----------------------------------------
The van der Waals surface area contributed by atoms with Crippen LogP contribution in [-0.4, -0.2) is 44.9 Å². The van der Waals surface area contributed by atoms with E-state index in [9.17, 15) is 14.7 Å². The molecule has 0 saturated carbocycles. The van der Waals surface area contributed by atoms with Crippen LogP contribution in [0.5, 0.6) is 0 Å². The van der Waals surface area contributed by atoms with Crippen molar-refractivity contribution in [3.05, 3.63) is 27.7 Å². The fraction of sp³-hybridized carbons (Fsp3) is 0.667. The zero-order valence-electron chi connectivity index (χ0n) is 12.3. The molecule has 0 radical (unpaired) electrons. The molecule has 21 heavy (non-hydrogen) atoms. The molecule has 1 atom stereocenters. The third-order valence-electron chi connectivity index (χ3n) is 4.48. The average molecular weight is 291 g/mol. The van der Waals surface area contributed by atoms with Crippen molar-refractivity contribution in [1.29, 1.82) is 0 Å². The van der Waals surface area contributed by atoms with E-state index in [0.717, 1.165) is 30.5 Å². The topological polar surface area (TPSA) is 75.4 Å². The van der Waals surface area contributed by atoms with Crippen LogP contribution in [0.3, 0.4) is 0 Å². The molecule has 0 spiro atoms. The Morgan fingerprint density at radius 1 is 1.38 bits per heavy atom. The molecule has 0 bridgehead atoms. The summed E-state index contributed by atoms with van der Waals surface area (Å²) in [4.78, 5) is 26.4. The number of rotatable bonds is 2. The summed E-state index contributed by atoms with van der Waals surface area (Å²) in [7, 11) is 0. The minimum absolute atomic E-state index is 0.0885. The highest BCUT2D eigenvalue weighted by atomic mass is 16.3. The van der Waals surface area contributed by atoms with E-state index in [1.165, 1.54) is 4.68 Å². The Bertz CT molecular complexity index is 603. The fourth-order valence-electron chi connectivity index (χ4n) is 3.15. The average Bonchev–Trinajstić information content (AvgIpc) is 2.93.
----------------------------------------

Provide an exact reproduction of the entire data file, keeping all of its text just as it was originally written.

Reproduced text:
The van der Waals surface area contributed by atoms with Crippen LogP contribution in [-0.4, -0.2) is 44.9 Å². The van der Waals surface area contributed by atoms with E-state index in [9.17, 15) is 14.7 Å². The molecule has 0 saturated carbocycles. The van der Waals surface area contributed by atoms with Crippen LogP contribution in [0.5, 0.6) is 0 Å². The van der Waals surface area contributed by atoms with Crippen molar-refractivity contribution in [3.05, 3.63) is 27.7 Å². The fraction of sp³-hybridized carbons (Fsp3) is 0.667. The zero-order valence-electron chi connectivity index (χ0n) is 12.3. The molecule has 0 radical (unpaired) electrons. The molecule has 21 heavy (non-hydrogen) atoms. The molecule has 1 atom stereocenters. The third-order valence-electron chi connectivity index (χ3n) is 4.48. The average molecular weight is 291 g/mol. The van der Waals surface area contributed by atoms with Crippen molar-refractivity contribution in [1.29, 1.82) is 0 Å². The van der Waals surface area contributed by atoms with E-state index in [0.717, 1.165) is 30.5 Å². The topological polar surface area (TPSA) is 75.4 Å². The van der Waals surface area contributed by atoms with Crippen LogP contribution in [0.3, 0.4) is 0 Å². The molecule has 0 spiro atoms. The Morgan fingerprint density at radius 1 is 1.38 bits per heavy atom. The molecule has 0 bridgehead atoms. The summed E-state index contributed by atoms with van der Waals surface area (Å²) in [4.78, 5) is 26.4. The number of rotatable bonds is 2. The summed E-state index contributed by atoms with van der Waals surface area (Å²) in [7, 11) is 0. The minimum absolute atomic E-state index is 0.0885. The highest BCUT2D eigenvalue weighted by atomic mass is 16.3. The van der Waals surface area contributed by atoms with E-state index in [1.165, 1.54) is 4.68 Å². The Bertz CT molecular complexity index is 603. The fourth-order valence-electron chi connectivity index (χ4n) is 3.15. The average Bonchev–Trinajstić information content (AvgIpc) is 2.93.